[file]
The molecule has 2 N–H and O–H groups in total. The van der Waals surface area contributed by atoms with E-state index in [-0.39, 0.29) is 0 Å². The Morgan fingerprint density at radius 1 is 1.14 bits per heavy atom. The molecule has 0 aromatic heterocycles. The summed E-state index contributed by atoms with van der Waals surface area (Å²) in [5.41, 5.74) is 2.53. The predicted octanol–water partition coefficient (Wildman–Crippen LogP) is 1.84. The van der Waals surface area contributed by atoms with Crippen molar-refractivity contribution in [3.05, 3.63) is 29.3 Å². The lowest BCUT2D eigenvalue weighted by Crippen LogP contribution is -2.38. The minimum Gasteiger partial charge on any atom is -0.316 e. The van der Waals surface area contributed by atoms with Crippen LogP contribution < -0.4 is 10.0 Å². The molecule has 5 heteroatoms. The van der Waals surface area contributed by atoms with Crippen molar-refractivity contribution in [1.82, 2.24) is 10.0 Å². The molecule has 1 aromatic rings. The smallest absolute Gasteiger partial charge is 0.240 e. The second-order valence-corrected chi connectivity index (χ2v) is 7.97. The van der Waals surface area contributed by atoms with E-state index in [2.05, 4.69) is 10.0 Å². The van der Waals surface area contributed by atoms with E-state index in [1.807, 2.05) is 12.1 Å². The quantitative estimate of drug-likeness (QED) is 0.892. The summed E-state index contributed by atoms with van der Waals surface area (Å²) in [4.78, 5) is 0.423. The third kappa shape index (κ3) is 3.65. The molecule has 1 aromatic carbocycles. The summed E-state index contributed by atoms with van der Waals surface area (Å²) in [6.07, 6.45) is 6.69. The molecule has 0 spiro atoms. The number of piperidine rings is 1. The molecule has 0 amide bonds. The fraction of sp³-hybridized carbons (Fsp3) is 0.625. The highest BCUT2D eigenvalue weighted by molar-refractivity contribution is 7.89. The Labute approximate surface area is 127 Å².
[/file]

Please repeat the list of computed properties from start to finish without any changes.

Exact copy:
The molecule has 2 N–H and O–H groups in total. The van der Waals surface area contributed by atoms with E-state index in [-0.39, 0.29) is 0 Å². The Morgan fingerprint density at radius 1 is 1.14 bits per heavy atom. The molecule has 0 aromatic heterocycles. The summed E-state index contributed by atoms with van der Waals surface area (Å²) in [5.41, 5.74) is 2.53. The predicted octanol–water partition coefficient (Wildman–Crippen LogP) is 1.84. The van der Waals surface area contributed by atoms with Crippen molar-refractivity contribution in [3.05, 3.63) is 29.3 Å². The lowest BCUT2D eigenvalue weighted by Crippen LogP contribution is -2.38. The minimum Gasteiger partial charge on any atom is -0.316 e. The van der Waals surface area contributed by atoms with Crippen LogP contribution < -0.4 is 10.0 Å². The molecule has 5 heteroatoms. The van der Waals surface area contributed by atoms with Crippen molar-refractivity contribution in [1.82, 2.24) is 10.0 Å². The molecule has 1 aromatic rings. The smallest absolute Gasteiger partial charge is 0.240 e. The second-order valence-corrected chi connectivity index (χ2v) is 7.97. The van der Waals surface area contributed by atoms with E-state index in [2.05, 4.69) is 10.0 Å². The van der Waals surface area contributed by atoms with E-state index in [1.807, 2.05) is 12.1 Å². The quantitative estimate of drug-likeness (QED) is 0.892. The summed E-state index contributed by atoms with van der Waals surface area (Å²) in [4.78, 5) is 0.423. The third kappa shape index (κ3) is 3.65. The molecule has 1 aromatic carbocycles. The summed E-state index contributed by atoms with van der Waals surface area (Å²) in [6.07, 6.45) is 6.69. The molecule has 0 spiro atoms. The number of piperidine rings is 1. The molecule has 0 amide bonds. The fraction of sp³-hybridized carbons (Fsp3) is 0.625. The highest BCUT2D eigenvalue weighted by molar-refractivity contribution is 7.89. The Labute approximate surface area is 127 Å².